Mrs. Bloedow thought that if the children were exposed to the attractiveness of books, they would promote the library actively. Therefore the Roberta Story Hour came into being on June 28, 1951, named after Mrs. J.C. (Roberta) Fenno, a former President of the Civic and Study Club, who died at a very young age. The Edgeley Public Library is still having Roberta Story Hour every summer.
Ruth Evert was hired as librarian on August 23, 1951. The library hours were from 2:00 to 5:00 Wednesday and Saturday afternoons.
Mrs. Bloedow started the Student Library Trainee Program in 1951, where high school students work 72 hours per year in the Edgeley Public Library or the Edgeley High School Library, working four years and receiving one credit of library science on their transcript to college. This program is in its 50th year with the students now also working for the South Central Area Library.
In April, 1954, the City of Edgeley voted to support the Edgeley Public Library by mill levy.
In March of 1957 Mrs. Emil Bloedow began working to have a four county library with bookmobile library services in LaMoure, Dickey, Logan, and McIntosh counties. Federal and state funds were available for bookmobile library services. Mrs. Bloedow, with the help of the LaMoure Homemakers groups and others, took signed petitions to the LaMoure County Commissioners in July. In 1958 LaMoure County levied tax support and Logan County joined in July 1959. On April 16, 1960, the North Dakota State Library presented a completion certificate to the South Central Area Library giving them their first bookmobile, office equipment, and supplies.
In April of 1959, Mrs. Bloedow purchased the old American Legion Building for $600.00 and the library moved into new headquarters. The South Central Area Library headquarters were rented from the Edgeley Public Library.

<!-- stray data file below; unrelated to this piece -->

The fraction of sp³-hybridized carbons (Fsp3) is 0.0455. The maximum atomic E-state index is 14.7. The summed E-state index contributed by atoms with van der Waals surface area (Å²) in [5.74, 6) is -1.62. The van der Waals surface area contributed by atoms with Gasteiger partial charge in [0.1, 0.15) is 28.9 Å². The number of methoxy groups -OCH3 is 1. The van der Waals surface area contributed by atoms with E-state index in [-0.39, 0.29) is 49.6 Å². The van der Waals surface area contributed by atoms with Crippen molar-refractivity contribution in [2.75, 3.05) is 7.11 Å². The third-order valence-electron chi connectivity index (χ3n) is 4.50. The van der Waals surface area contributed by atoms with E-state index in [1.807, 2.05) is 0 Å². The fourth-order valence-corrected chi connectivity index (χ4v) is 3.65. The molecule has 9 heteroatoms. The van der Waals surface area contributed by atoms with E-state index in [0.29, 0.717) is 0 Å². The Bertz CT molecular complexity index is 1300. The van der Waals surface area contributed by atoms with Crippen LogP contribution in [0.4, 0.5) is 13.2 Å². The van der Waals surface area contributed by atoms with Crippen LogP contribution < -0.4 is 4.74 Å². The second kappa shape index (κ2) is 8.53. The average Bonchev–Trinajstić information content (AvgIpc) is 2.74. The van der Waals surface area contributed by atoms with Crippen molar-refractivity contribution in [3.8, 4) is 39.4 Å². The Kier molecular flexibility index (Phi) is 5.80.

Hanson Twp. from Ransom County joined the South Central Area Library in July 1964 and Kidder County began paying in 1970 so their students attending Napoleon school could use the bookmobile service.
The South Central Area Library replaced their bookmobile in November of 1966 and again in December of 1976. In 1987 the bookmobile received a new chassis and it was repainted red and white in 1988.
In 1983 federal funds became available to renovate a building for a library. The Library Board and Ruth Evert often talked about a new building as the old building was jammed with books and expensive to heat. It just so happened that a building became available at that time for $35,000.00. Jeanne and Robert Hall of Seattle (sister of Ruth) were in Edgeley when the State Library contacted Ruth Evert about the available funds. They offered to make the down payment of $7,000.00 on the building as a gift to Edgeley. LaVerne Splickan gave the first $5,000.00; the Security National Bank of Edgeley gave $10,000.00; James Robison, son of the late Myrtle Bloedow donated $10,000.00; and with gifts of $1,000.00 each from the Everts and Sibyl Hall (Ruth's mother) both in memory of Andrea Evert, Ruth's daughter who died of cancer in 1973; a matching LSCA Title II Grant of $35,000.00; and many other gifts of money, progess began on the new library.
On June 16, 1984 a dream came true. The Edgeley Public Library moved into the completely renovated Hird & Sons Implement building on Main Street. The library now had electric hear, air conditioning, central vacuum, two bathrooms, hot water, carpeting, a librarian's office, combination work room and coffee room, a garage to house the South Area Library Bookmobile, plus 3200 feet of new shelving.
The Edgeley Public Library and the South Central Area Library are run as one library with two separate library boards and one set of employees.
In May 1985 the children of Myrtle Bloedow gave the Myrtle Bloedow Memorial Foundation a gift of $10,000.00; half of this to be used for a matching gift program wherein the Foundation would match local gifts to eliminate the remaining debt of $10,000.00 on the new library. On May 25, 1986, a mortgage-burning ceremony was held to celebrate the debt-free library building.
Myrtle Bloedow passed away in 1965. By the time of her death, the library had become a monument to her vision, courage, energy, and devotion. Ruth Evert continued to work tirelessly to improve the Edgeley Public Library and the South Central Area Library until her retirement in 1991. The library stands as a living testimony to their belief that freedom is the reward for knowledge.